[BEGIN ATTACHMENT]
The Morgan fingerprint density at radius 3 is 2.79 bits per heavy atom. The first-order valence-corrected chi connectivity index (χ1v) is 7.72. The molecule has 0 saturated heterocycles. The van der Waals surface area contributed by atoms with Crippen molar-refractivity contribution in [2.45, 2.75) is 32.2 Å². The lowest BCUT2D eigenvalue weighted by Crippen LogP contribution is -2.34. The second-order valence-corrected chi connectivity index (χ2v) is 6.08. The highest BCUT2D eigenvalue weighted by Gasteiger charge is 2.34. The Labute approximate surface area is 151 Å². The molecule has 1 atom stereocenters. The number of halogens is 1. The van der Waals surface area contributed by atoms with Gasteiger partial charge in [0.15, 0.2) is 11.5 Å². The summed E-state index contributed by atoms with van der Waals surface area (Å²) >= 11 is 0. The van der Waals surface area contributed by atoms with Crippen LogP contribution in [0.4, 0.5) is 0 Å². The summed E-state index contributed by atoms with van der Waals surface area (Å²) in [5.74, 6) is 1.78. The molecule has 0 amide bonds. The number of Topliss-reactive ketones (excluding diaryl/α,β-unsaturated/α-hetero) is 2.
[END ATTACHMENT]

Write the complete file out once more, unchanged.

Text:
The Morgan fingerprint density at radius 3 is 2.79 bits per heavy atom. The first-order valence-corrected chi connectivity index (χ1v) is 7.72. The molecule has 0 saturated heterocycles. The van der Waals surface area contributed by atoms with Crippen molar-refractivity contribution in [2.45, 2.75) is 32.2 Å². The lowest BCUT2D eigenvalue weighted by Crippen LogP contribution is -2.34. The second-order valence-corrected chi connectivity index (χ2v) is 6.08. The highest BCUT2D eigenvalue weighted by Gasteiger charge is 2.34. The Labute approximate surface area is 151 Å². The molecule has 1 atom stereocenters. The number of halogens is 1. The van der Waals surface area contributed by atoms with Gasteiger partial charge in [0.15, 0.2) is 11.5 Å². The summed E-state index contributed by atoms with van der Waals surface area (Å²) >= 11 is 0. The van der Waals surface area contributed by atoms with Crippen LogP contribution in [0.4, 0.5) is 0 Å². The summed E-state index contributed by atoms with van der Waals surface area (Å²) in [5.74, 6) is 1.78. The molecule has 0 amide bonds. The number of Topliss-reactive ketones (excluding diaryl/α,β-unsaturated/α-hetero) is 2.